Gastric bypass, also simply known as “gastric bypass,” is the most common type of bariatric surgery in the United States.
The surgical procedure is designed to help obese patients, who failed at losing weight using other non-surgical options. The procedure is conducted in two phases as the surgeon begins by stapling the stomach to create a small pouch in the upper part of the organ. The surgeon will then connect the newly-created pouch to the middle of the small intestine.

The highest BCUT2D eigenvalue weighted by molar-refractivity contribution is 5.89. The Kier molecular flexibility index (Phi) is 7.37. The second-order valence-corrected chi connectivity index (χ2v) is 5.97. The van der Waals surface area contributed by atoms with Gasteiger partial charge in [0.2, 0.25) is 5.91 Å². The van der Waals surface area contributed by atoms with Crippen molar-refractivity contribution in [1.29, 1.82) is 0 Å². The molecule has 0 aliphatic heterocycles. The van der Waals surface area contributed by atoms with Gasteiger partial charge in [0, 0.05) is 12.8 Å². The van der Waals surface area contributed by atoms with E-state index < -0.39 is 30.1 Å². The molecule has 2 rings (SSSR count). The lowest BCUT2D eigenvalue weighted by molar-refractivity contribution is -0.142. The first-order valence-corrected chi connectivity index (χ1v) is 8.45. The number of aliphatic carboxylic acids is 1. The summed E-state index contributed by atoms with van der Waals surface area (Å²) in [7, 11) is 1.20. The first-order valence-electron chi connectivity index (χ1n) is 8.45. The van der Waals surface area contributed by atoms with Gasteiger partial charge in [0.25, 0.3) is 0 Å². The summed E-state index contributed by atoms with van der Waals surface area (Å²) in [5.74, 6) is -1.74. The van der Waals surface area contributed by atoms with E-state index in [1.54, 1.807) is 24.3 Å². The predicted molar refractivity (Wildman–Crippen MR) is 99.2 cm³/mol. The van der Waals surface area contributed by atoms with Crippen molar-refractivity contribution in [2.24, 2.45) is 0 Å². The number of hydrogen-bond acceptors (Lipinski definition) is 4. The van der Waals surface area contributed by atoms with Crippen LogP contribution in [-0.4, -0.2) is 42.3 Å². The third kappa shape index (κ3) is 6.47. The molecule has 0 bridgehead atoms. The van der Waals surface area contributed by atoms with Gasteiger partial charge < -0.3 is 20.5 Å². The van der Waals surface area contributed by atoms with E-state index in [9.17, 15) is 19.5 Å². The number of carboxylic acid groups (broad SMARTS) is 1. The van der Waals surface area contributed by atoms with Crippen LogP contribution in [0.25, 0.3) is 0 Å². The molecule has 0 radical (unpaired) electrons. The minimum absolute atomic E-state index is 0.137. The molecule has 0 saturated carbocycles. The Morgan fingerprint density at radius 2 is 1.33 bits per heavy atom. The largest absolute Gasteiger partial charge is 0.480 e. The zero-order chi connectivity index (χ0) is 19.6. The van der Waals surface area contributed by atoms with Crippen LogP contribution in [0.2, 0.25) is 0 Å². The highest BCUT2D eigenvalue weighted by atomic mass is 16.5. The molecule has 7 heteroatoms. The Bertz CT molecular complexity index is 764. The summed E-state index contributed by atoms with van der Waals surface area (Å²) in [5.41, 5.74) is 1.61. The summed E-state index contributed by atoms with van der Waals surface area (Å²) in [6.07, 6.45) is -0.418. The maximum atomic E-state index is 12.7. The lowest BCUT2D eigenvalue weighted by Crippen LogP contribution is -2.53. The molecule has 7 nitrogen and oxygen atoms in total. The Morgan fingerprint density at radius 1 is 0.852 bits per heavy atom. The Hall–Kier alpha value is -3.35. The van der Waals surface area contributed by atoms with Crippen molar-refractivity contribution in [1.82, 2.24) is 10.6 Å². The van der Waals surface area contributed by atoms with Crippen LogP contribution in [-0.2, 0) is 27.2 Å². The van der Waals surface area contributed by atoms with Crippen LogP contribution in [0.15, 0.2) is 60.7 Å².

The purpose of gastric bypass surgery is to transport food directly from the pouch to the middle of the small intestine, without passing through the other part of the stomach and the first part of the small intestine. The procedure increases satiety so that the patient feels full faster with smaller amounts of food. However, it is not always successful and there are cases of failed gastric bypass. Failure occurs either when patients experience severe side effects or when they are unable to lose weight.